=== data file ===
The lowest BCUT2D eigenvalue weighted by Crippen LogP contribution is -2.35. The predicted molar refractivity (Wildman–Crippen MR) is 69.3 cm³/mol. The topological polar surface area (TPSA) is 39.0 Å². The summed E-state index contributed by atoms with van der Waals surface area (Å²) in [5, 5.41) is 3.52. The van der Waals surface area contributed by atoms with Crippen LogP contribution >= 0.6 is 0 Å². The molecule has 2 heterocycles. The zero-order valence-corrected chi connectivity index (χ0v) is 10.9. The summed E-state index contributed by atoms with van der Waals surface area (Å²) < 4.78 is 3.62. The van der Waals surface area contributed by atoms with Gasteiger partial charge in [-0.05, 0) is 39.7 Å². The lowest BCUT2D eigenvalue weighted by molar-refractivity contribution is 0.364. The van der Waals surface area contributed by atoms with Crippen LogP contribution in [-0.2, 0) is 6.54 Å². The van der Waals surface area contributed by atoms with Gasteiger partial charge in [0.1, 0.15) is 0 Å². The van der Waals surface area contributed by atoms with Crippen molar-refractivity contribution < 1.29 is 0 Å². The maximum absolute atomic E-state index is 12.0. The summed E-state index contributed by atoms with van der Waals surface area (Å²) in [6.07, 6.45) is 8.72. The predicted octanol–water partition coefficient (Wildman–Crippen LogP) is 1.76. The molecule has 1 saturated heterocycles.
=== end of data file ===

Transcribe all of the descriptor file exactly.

The lowest BCUT2D eigenvalue weighted by Crippen LogP contribution is -2.35. The predicted molar refractivity (Wildman–Crippen MR) is 69.3 cm³/mol. The topological polar surface area (TPSA) is 39.0 Å². The summed E-state index contributed by atoms with van der Waals surface area (Å²) in [5, 5.41) is 3.52. The van der Waals surface area contributed by atoms with Crippen LogP contribution >= 0.6 is 0 Å². The molecule has 2 heterocycles. The zero-order valence-corrected chi connectivity index (χ0v) is 10.9. The summed E-state index contributed by atoms with van der Waals surface area (Å²) < 4.78 is 3.62. The van der Waals surface area contributed by atoms with Gasteiger partial charge in [-0.05, 0) is 39.7 Å². The lowest BCUT2D eigenvalue weighted by molar-refractivity contribution is 0.364. The van der Waals surface area contributed by atoms with Crippen LogP contribution in [-0.2, 0) is 6.54 Å². The van der Waals surface area contributed by atoms with Gasteiger partial charge in [0.1, 0.15) is 0 Å². The van der Waals surface area contributed by atoms with Crippen molar-refractivity contribution < 1.29 is 0 Å². The maximum absolute atomic E-state index is 12.0. The summed E-state index contributed by atoms with van der Waals surface area (Å²) in [6.07, 6.45) is 8.72. The predicted octanol–water partition coefficient (Wildman–Crippen LogP) is 1.76. The molecule has 1 saturated heterocycles.